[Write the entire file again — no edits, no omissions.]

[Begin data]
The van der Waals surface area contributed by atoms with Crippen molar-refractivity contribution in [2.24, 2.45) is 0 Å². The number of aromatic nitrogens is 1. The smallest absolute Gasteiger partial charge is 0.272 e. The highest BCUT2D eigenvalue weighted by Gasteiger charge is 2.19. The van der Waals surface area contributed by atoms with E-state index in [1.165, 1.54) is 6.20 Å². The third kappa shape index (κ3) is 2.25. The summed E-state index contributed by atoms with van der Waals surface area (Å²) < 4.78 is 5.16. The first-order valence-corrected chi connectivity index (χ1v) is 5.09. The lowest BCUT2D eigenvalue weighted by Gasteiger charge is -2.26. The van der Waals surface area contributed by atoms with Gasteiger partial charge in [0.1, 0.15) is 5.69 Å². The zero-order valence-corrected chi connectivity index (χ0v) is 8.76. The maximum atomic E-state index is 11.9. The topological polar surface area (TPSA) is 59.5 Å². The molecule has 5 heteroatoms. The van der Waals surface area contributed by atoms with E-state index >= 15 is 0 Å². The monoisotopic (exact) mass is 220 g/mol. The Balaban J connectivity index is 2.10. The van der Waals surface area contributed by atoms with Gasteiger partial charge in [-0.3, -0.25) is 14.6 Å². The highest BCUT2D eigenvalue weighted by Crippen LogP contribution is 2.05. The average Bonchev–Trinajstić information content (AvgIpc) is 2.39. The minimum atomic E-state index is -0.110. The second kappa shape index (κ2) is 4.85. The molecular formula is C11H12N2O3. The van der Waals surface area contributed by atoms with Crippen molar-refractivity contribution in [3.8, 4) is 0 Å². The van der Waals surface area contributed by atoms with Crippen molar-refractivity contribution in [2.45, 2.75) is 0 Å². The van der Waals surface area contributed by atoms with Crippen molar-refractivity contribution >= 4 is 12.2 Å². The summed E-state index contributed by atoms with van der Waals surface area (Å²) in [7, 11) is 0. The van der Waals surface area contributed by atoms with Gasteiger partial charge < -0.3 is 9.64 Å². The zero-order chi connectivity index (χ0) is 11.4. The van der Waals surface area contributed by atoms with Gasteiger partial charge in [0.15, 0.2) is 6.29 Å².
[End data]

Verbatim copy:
The van der Waals surface area contributed by atoms with Crippen molar-refractivity contribution in [2.24, 2.45) is 0 Å². The number of aromatic nitrogens is 1. The smallest absolute Gasteiger partial charge is 0.272 e. The highest BCUT2D eigenvalue weighted by Gasteiger charge is 2.19. The van der Waals surface area contributed by atoms with E-state index in [1.165, 1.54) is 6.20 Å². The third kappa shape index (κ3) is 2.25. The summed E-state index contributed by atoms with van der Waals surface area (Å²) < 4.78 is 5.16. The first-order valence-corrected chi connectivity index (χ1v) is 5.09. The lowest BCUT2D eigenvalue weighted by Gasteiger charge is -2.26. The van der Waals surface area contributed by atoms with Gasteiger partial charge in [0.1, 0.15) is 5.69 Å². The zero-order valence-corrected chi connectivity index (χ0v) is 8.76. The maximum atomic E-state index is 11.9. The topological polar surface area (TPSA) is 59.5 Å². The molecule has 5 heteroatoms. The van der Waals surface area contributed by atoms with E-state index >= 15 is 0 Å². The monoisotopic (exact) mass is 220 g/mol. The Balaban J connectivity index is 2.10. The van der Waals surface area contributed by atoms with Gasteiger partial charge in [-0.3, -0.25) is 14.6 Å². The highest BCUT2D eigenvalue weighted by Crippen LogP contribution is 2.05. The average Bonchev–Trinajstić information content (AvgIpc) is 2.39. The minimum atomic E-state index is -0.110. The second kappa shape index (κ2) is 4.85. The molecular formula is C11H12N2O3. The van der Waals surface area contributed by atoms with Crippen molar-refractivity contribution in [3.8, 4) is 0 Å². The van der Waals surface area contributed by atoms with Crippen molar-refractivity contribution in [2.45, 2.75) is 0 Å². The van der Waals surface area contributed by atoms with Crippen molar-refractivity contribution >= 4 is 12.2 Å². The summed E-state index contributed by atoms with van der Waals surface area (Å²) in [7, 11) is 0. The van der Waals surface area contributed by atoms with Gasteiger partial charge < -0.3 is 9.64 Å². The zero-order chi connectivity index (χ0) is 11.4. The van der Waals surface area contributed by atoms with Gasteiger partial charge in [0.15, 0.2) is 6.29 Å².